This approach is incompatible with free/open source software like the GNU/Linux operating system. This software is intended to be modified by anyone who wants to improve it, and is made as easy-to-tweak as possible. DRM hopes to prevent this kind of thing, because if you can modify DRM, you can change it to turn off the anti-copying stuff. So the BBC is locking Brits into using nothing but propriety software for their video needs -- and they're spending years and millions of pounds to do it, which means that the BBC will be just as locked in as its viewers.
The Trust is supposed to stop the BBC from doing this kind of thing, and it's finally starting to take its job seriously. It's about time.
The development came less than 48 hours after a meeting between the Open Source Consortium and regulators at Ofcom on Tuesday. Officials agreed to press the Trust, the BBC's governing body, to meet the OSC. The consortium received an invitation on Wednesday afternoon.Link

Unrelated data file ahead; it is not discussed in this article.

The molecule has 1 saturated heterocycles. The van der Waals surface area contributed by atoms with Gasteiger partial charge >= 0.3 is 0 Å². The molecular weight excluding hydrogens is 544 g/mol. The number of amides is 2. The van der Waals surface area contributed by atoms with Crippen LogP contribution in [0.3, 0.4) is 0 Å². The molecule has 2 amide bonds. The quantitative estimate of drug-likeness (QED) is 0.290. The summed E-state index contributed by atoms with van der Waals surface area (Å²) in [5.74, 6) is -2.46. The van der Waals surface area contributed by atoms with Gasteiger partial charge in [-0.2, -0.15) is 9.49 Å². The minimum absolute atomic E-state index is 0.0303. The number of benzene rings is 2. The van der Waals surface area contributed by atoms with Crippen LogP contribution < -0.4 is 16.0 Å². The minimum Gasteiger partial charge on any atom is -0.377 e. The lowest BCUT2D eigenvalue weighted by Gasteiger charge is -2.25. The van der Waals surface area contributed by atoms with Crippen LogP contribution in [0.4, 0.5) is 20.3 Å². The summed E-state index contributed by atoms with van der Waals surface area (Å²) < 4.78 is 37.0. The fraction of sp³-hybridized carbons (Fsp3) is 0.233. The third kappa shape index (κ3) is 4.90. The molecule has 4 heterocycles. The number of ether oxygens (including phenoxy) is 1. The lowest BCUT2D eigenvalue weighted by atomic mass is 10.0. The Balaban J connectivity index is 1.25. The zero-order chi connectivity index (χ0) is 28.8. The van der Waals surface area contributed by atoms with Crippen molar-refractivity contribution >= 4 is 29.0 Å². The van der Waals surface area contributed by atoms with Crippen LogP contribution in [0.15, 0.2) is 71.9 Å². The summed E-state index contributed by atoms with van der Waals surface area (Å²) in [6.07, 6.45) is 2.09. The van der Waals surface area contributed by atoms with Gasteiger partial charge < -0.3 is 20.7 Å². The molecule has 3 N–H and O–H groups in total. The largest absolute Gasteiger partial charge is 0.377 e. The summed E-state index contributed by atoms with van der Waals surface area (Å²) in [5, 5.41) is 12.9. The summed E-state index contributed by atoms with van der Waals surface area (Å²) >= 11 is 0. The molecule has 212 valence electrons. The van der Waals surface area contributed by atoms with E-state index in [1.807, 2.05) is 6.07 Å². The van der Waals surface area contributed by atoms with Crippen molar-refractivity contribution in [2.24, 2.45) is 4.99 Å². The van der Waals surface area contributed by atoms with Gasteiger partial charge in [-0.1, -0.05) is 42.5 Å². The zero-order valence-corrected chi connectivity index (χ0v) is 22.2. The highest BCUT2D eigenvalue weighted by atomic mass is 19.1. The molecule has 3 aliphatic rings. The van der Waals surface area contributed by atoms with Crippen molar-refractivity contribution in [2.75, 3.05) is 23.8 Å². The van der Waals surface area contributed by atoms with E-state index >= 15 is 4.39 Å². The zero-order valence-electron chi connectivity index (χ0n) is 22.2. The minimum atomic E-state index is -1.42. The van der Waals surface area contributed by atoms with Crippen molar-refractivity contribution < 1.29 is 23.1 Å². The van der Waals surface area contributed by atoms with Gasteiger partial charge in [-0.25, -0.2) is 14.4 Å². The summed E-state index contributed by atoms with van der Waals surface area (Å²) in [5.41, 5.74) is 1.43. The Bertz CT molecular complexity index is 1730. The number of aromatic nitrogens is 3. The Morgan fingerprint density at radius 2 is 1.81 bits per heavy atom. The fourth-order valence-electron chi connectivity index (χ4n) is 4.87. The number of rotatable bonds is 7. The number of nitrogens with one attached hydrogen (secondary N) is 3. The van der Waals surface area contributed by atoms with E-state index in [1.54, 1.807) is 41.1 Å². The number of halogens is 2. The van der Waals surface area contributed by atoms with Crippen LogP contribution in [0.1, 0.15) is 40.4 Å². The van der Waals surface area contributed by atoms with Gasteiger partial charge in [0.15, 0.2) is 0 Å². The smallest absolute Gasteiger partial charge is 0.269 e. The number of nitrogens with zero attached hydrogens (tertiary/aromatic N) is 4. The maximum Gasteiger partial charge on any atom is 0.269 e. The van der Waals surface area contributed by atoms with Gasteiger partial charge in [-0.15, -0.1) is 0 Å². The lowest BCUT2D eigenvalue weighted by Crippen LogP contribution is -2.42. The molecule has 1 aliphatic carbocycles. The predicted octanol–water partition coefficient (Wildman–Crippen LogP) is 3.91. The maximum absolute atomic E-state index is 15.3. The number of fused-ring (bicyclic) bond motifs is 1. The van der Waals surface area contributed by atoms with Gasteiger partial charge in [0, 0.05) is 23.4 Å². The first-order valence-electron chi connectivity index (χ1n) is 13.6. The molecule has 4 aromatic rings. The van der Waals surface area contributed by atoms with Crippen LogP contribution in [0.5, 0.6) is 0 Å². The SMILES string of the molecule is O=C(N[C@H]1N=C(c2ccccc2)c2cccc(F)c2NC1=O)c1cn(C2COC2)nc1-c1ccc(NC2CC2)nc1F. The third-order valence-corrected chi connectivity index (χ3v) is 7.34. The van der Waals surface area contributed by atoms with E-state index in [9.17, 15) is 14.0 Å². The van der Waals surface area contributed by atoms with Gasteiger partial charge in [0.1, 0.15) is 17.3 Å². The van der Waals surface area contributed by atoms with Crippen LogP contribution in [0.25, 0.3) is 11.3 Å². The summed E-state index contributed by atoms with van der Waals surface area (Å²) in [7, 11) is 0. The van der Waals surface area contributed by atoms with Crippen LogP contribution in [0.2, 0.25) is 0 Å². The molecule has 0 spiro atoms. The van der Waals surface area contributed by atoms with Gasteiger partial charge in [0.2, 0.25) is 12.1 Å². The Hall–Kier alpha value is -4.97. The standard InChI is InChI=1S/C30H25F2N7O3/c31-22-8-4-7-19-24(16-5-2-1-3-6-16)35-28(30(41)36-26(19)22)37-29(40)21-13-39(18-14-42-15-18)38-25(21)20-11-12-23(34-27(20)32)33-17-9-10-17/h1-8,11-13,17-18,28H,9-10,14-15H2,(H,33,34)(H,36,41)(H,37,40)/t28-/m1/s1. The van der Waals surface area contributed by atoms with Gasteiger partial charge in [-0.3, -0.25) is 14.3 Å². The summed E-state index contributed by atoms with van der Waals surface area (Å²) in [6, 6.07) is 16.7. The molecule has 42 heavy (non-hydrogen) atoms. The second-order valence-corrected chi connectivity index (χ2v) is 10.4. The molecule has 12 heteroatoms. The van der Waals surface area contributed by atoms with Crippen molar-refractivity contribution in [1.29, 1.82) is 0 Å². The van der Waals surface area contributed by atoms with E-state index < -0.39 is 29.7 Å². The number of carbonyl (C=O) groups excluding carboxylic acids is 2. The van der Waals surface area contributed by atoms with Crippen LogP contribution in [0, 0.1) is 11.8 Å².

I write books. My latest is a YA science fiction novel called Homeland (it's the sequel to Little Brother). More books: Rapture of the Nerds (a novel, with Charlie Stross); With a Little Help (short stories); and The Great Big Beautiful Tomorrow (novella and nonfic). I speak all over the place and I tweet and tumble, too.